The Sixth Sense wasn’t the first film directed by M. Night Shyamalan but it was certainly his first stand out hit. Released in 1999, the film stars Bruce Willis as child psychologist Dr. Malcolm Crowe and newcomer Haley Joel Osment as Cole Sear, a boy with an unnerving ability to see dead people. Whether the film is classed as a thriller, a horror or an old-fashioned ghost story is up for debate. One thing that is clear is that it sent shockwaves through audiences the world over when it was first released.
At the start of the movie Dr. Malcolm is returning from a night out with his wife. They have attended a glitzy event where he had been honoured for his work with children. Despite a lovely home and a beautiful wife, his work remains Dr. Crowe’s first love, but that love is about to come crashing down. Vincent Grey, an ex-patient of Malcolm Crowe, has invaded their home brandishing a gun. He strongly believes that he was wrongly treated by Dr. Crowe years earlier when, as a child, he was suffering from hallucinations. This mistreatment has caused him serious mental problems into adulthood. Not wanting to be afraid anymore, he takes revenge and shoots Dr Crowe before turning the gun on himself.
After recovering from the gunshot, Dr. Crowe returns to work and soon meets Cole, a boy who seemingly suffers from the same condition as Vincent. Despite some doubts, he is determined not to let this patient down and Malcolm dedicates himself to helping the boy and his fraught mother. Cole, in his own words, “sees dead people”. They haunt his every waking day. He sees them at school, he sees them at home although whether he actually sees them or not is a key choice the audience has to make. Either way, the boy believes he does, which causes the relationship with his mother to become increasingly strained. Enter Dr. Malcolm Crowe. Dr. Crowe isn’t sure whether to believe him either, but worries that another misdiagnosis could have huge ramifications on everyone. As he throws himself back into work, his wife is drifting into the arms of another man.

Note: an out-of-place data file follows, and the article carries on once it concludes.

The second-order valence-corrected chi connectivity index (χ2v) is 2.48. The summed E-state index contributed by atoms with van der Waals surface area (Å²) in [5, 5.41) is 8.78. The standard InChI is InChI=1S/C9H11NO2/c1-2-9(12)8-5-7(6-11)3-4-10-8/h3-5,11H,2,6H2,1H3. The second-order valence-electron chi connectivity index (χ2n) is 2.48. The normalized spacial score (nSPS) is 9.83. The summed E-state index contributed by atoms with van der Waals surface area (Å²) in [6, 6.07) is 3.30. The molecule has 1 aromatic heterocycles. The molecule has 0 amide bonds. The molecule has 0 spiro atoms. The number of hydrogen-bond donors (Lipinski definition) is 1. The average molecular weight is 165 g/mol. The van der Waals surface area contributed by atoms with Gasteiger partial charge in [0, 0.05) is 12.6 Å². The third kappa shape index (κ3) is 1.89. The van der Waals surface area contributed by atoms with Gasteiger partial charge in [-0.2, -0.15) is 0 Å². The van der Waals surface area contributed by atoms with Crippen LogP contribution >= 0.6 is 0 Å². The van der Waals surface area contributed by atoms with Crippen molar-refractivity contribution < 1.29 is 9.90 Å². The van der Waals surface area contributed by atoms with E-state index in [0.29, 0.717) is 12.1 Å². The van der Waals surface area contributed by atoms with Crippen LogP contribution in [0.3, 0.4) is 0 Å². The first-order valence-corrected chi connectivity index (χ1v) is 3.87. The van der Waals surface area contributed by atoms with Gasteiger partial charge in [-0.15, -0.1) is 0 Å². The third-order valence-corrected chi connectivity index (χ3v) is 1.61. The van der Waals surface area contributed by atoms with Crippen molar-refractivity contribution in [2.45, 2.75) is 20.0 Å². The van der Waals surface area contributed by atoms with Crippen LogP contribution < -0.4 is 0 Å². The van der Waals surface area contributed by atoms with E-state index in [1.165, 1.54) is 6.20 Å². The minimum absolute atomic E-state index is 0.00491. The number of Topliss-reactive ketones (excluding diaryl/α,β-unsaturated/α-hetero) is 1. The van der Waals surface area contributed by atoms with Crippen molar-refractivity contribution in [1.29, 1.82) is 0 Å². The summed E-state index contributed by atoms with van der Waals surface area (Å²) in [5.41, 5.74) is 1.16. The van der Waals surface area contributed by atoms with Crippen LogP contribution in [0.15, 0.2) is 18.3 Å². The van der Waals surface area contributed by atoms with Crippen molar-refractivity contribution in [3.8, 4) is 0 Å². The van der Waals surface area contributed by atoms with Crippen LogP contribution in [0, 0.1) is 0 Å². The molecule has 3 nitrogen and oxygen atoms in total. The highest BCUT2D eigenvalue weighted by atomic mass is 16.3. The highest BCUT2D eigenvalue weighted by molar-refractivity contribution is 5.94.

The film plays on the notion that children are more attuned to seeing strange, even psychological events than adults. By removing their cynicism and disbelief, they are open to experiences that adults choose not to believe in. It also asks a question that most other films of this type do not. What is it that ghosts want? If they take the trouble to appear, why don’t they ask anything of them? The Sixth Sense answers this profound question in spades. Crowe suggests to Cole that he finds a purpose for his ‘gift’; helping the spirits he sees to resolve any unfinished business they may have. He also helps Crowe to better communicate with his wife, by suggesting he speaks to her whilst she sleeps. Cole promises that this way, she will hear everything he has to say.
Cole soon learns not to fear the dead people he sees, but to use his skills to help them. By learning about their lives and death, he becomes the conduit for their resolution. As much as he helps the dead, he also helps the living by reconciling his relationship with his mother who has issues of her own with her deceased mother. Sadly, Dr. Crowe’s marital problems can not be solved.
Of course, the biggest talking point occurred at the end of the film. Everyone who saw it wanted to keep it secret, but most of them found it difficult to keep quiet. If you haven’t seen the film then stand by for a huge Spoiler Alert. Be careful though, as once you know there’s no turning back. Are you ready for it? It turns out that Bruce Willis CAN act after all.